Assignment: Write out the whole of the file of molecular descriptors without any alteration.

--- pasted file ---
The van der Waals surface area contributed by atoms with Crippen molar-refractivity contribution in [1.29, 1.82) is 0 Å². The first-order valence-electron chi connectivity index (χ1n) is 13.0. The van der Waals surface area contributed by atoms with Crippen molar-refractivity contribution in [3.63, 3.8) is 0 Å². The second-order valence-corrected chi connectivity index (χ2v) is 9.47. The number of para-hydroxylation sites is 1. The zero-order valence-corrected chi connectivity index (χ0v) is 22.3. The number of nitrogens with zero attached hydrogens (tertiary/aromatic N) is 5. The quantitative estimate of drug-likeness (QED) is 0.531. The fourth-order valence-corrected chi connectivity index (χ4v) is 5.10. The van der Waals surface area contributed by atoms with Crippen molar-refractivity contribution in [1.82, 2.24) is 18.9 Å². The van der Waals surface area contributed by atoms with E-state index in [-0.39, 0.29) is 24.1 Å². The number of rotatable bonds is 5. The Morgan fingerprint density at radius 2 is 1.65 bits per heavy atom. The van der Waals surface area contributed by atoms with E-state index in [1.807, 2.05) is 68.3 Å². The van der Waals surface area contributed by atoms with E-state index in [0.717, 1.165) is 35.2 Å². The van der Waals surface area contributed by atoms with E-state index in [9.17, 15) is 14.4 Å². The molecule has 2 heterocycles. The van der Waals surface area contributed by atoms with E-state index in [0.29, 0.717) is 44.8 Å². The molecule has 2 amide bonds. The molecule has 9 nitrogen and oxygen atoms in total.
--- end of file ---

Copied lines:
The van der Waals surface area contributed by atoms with Crippen molar-refractivity contribution in [1.29, 1.82) is 0 Å². The first-order valence-electron chi connectivity index (χ1n) is 13.0. The van der Waals surface area contributed by atoms with Crippen molar-refractivity contribution in [3.63, 3.8) is 0 Å². The second-order valence-corrected chi connectivity index (χ2v) is 9.47. The number of para-hydroxylation sites is 1. The zero-order valence-corrected chi connectivity index (χ0v) is 22.3. The number of nitrogens with zero attached hydrogens (tertiary/aromatic N) is 5. The quantitative estimate of drug-likeness (QED) is 0.531. The fourth-order valence-corrected chi connectivity index (χ4v) is 5.10. The van der Waals surface area contributed by atoms with Crippen molar-refractivity contribution in [1.82, 2.24) is 18.9 Å². The van der Waals surface area contributed by atoms with E-state index in [-0.39, 0.29) is 24.1 Å². The number of rotatable bonds is 5. The Morgan fingerprint density at radius 2 is 1.65 bits per heavy atom. The van der Waals surface area contributed by atoms with E-state index in [1.807, 2.05) is 68.3 Å². The van der Waals surface area contributed by atoms with E-state index in [0.717, 1.165) is 35.2 Å². The van der Waals surface area contributed by atoms with E-state index in [9.17, 15) is 14.4 Å². The molecule has 2 heterocycles. The van der Waals surface area contributed by atoms with E-state index in [0.29, 0.717) is 44.8 Å². The molecule has 2 amide bonds. The molecule has 9 nitrogen and oxygen atoms in total.